How do I love three? Ireland v Cambodia

So we’ve been back in Siem Reap for about ten days. It was odd coming back because it wasn’t odd. Like arriving back in Dublin in December, it felt like we’d never left, like we were coming home. I instantly went back to enjoying sunshine, eating curry and cycling my bike as swiftly as I snapped back to working layers, eating cheese and driving on the left in Ireland.

At the moment Marko and I are pondering our next plan of attack, deciding where the adventure will take us next. I’m pushing for Burkina Faso, he’s egging-on Boston, but we both have a bit of a draw to London too. As unexotic as it seems after a year in South East Asia, I think it would be nice to be closer to home for a while, somewhere I can speak the language. At the same time it’s one of the most exciting cities in the world and there could be amazing career prospects.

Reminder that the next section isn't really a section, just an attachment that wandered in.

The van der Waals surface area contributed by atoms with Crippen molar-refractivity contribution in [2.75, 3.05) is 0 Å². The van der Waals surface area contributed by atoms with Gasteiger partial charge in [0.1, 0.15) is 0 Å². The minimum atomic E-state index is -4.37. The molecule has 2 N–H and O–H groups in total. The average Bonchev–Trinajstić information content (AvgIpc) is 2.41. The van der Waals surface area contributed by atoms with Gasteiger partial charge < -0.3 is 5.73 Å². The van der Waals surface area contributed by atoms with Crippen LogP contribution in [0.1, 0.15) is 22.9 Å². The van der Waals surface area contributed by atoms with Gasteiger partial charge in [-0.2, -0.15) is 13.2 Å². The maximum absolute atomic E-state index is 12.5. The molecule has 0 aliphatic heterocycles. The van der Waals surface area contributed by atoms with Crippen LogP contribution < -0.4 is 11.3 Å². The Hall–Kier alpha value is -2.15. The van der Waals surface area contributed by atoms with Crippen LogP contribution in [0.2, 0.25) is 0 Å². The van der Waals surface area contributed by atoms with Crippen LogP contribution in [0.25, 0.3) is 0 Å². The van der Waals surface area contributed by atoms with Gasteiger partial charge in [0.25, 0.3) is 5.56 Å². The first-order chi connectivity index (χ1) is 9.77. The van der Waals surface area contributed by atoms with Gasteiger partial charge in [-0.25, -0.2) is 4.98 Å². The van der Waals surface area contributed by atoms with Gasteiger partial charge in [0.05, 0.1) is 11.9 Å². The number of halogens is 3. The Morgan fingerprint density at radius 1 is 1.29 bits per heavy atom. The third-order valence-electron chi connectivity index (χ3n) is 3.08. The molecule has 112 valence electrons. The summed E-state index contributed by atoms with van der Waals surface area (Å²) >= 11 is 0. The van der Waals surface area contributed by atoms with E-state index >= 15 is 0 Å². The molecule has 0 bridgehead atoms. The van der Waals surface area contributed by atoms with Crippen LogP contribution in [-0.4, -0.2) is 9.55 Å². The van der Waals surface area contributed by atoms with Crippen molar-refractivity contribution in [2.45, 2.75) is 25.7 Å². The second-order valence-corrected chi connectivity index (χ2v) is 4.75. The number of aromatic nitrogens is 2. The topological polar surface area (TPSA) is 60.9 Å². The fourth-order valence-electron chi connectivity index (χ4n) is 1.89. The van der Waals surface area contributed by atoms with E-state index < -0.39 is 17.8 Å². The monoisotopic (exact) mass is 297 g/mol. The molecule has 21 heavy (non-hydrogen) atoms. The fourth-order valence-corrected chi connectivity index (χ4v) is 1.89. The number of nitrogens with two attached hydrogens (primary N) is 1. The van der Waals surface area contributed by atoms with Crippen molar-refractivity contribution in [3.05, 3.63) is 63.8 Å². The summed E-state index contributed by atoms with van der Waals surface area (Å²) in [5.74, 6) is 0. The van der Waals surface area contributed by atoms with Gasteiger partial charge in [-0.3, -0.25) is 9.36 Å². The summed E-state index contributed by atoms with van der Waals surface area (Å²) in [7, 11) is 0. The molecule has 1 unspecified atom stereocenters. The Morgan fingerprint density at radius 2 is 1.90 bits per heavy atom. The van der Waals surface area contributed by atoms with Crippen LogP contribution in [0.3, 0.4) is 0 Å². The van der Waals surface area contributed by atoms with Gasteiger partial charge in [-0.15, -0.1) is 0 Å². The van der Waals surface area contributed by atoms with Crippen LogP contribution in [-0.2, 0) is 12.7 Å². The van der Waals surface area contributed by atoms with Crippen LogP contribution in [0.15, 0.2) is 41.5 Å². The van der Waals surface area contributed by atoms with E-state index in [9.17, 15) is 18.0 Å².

Luckily we don’t have to make a decision just yet (and all suggestions are welcome) but in the mean time here and the pros and pros (I’m not a fan of cons) of life in Ireland versus live in the Kingdom…

Irish Pros
1. I can understand (almost) everyone when they speak.
2. I can get (almost) everyone’s sense of humour.
3. You don’t have to shake out the toilet roll every time you use it, for fear of what might bite you in the rear end if you don’t.
4. Milk tastes like milk.
5. Cheese.
6. Ovens. And their ability to melt above cheese and bake cake.
7. Superquinn sausages.
8. Tayto and Cadburys (I’m sensing a food theme emerge).
9. Penneys and other stores where the adults clothes don’t come in children’s sizes.
10. The radio.
11. High heels.
12. Nights out – they’re just not the same without the aforementioned heels.
13. No mossie bites.
14. The utter lack of things crawling on me.
15. The utter lack of paranoia about even scarier things that could crawl on me.
16. Wine abundance – you can get it here, but the beer is so cheap, and so are we.
17. Duvets.
18. Being able to just call people up for a chat without fear of it being 3am.
19. Taking deep breaths of air – particularly of the sea or mountain variety.
20. Scarves, cardigans, tights, jackets – I’m a bit fan of loading up on layers.
21. Sandwiches (back to food).
22. Make-up and the ability to wear it without looking like a waxwork that stood too close to a bonfire.